There was a time when I enjoyed Easter Study days. Getting down to the business end of the year; kids beginning to really focus; the more relaxed approach; the snacks. I tended to get their full attention when they had given up their holiday time and were aware that I was giving mine. I would even take pride in the numbers I would get in the sessions; surely testimony to the relationships I was building with the class and their appreciation of my teaching. Great results in August were clearly down to that extra work we had all put in.
But then, after a few years of this, something began to trouble me. It wasn’t merely that I was giving up holiday time I could and should have been sharing with others. It wasn’t even that it was voluntary with no chance of ever being paid. It was down to the fact that, even though I tried not to notice, the kids who really needed the extra help never turned up; the high flyers who were destined to pass with ease always did. It was a joy and a luxury because there was little challenge; little chance of it not being a success.
So does Easter study class really help them? Do they need more time with a teacher to go over material they haven’t learned yet or need more practice in? I don’t think so. What I think serves them better is time on their own to revise and learn, revise and learn; time to think for themselves and develop understanding of the things we no doubt spend ages in class going over pre-holiday. Dare I say it but, yes, developing understanding is at times a very solitary activity. My pupils will benefit greatly from sitting quietly in their own rooms and revising the work.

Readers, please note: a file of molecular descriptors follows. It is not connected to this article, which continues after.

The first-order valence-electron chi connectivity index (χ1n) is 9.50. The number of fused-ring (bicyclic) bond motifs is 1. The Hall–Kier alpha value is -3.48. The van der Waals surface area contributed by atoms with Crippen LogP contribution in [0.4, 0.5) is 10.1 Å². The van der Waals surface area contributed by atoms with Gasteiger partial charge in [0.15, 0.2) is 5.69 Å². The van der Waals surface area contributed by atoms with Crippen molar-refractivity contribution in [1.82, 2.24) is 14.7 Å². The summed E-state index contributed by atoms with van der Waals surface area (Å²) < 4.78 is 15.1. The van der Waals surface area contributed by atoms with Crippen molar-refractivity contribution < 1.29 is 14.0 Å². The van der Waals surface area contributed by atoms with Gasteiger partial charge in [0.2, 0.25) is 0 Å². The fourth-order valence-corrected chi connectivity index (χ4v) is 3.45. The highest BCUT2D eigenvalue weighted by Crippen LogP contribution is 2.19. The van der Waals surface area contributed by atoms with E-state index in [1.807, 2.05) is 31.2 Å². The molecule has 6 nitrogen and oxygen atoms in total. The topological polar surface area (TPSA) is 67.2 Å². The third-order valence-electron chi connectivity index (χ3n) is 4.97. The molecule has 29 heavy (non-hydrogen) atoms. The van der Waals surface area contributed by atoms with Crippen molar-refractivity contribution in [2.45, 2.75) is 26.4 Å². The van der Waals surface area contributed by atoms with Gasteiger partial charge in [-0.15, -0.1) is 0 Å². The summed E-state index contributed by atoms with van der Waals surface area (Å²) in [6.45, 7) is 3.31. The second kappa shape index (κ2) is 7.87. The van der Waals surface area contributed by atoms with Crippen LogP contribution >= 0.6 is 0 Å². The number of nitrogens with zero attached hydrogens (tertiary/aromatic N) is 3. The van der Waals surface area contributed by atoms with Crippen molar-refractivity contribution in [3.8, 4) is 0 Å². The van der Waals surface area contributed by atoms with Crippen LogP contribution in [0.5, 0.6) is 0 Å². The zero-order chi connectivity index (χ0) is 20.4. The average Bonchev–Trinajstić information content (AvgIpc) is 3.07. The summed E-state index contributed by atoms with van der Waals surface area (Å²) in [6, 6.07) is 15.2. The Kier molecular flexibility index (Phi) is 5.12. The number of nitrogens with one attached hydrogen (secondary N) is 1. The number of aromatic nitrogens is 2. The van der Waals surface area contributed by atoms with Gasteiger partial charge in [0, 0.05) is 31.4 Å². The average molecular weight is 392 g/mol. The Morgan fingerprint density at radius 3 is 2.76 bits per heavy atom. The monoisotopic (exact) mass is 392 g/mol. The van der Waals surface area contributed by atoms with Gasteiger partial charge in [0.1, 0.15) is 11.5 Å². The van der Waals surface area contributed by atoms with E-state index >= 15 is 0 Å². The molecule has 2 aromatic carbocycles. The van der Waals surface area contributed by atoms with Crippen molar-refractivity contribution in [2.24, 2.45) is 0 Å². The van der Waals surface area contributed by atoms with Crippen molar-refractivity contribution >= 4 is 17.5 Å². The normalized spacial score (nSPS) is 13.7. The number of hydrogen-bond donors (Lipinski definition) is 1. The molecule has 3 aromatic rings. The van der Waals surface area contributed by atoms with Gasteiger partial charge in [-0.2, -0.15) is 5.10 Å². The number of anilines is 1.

We may well be doing them a disservice by providing more teacher access at this vital time. I haven’t done the research though. Sorry. But, in my experience, it seems that perhaps we over-protect them from real learning at this time of the year. Perhaps we provide too much of a safety net. We may do that for genuinely caring reasons: we want great results for pupils and school; we worry that a little bit extra just might make the difference. However, I would suggest that targeting those most in need would be more beneficial and these guys often are reluctant to give up holiday time.
So, at this point, perhaps we would be kinder to them if we simply locked the school over the Easter break. Removing the water wings might help them to become better learners. And, while I can understand the argument that offering Easter classes may help to develop a stronger leaning culture in a school, they may well learn better without us. I still want them to be able to contact me – I use Glow for questions and access to materials – but I won’t feel any guilt about not being in school at all.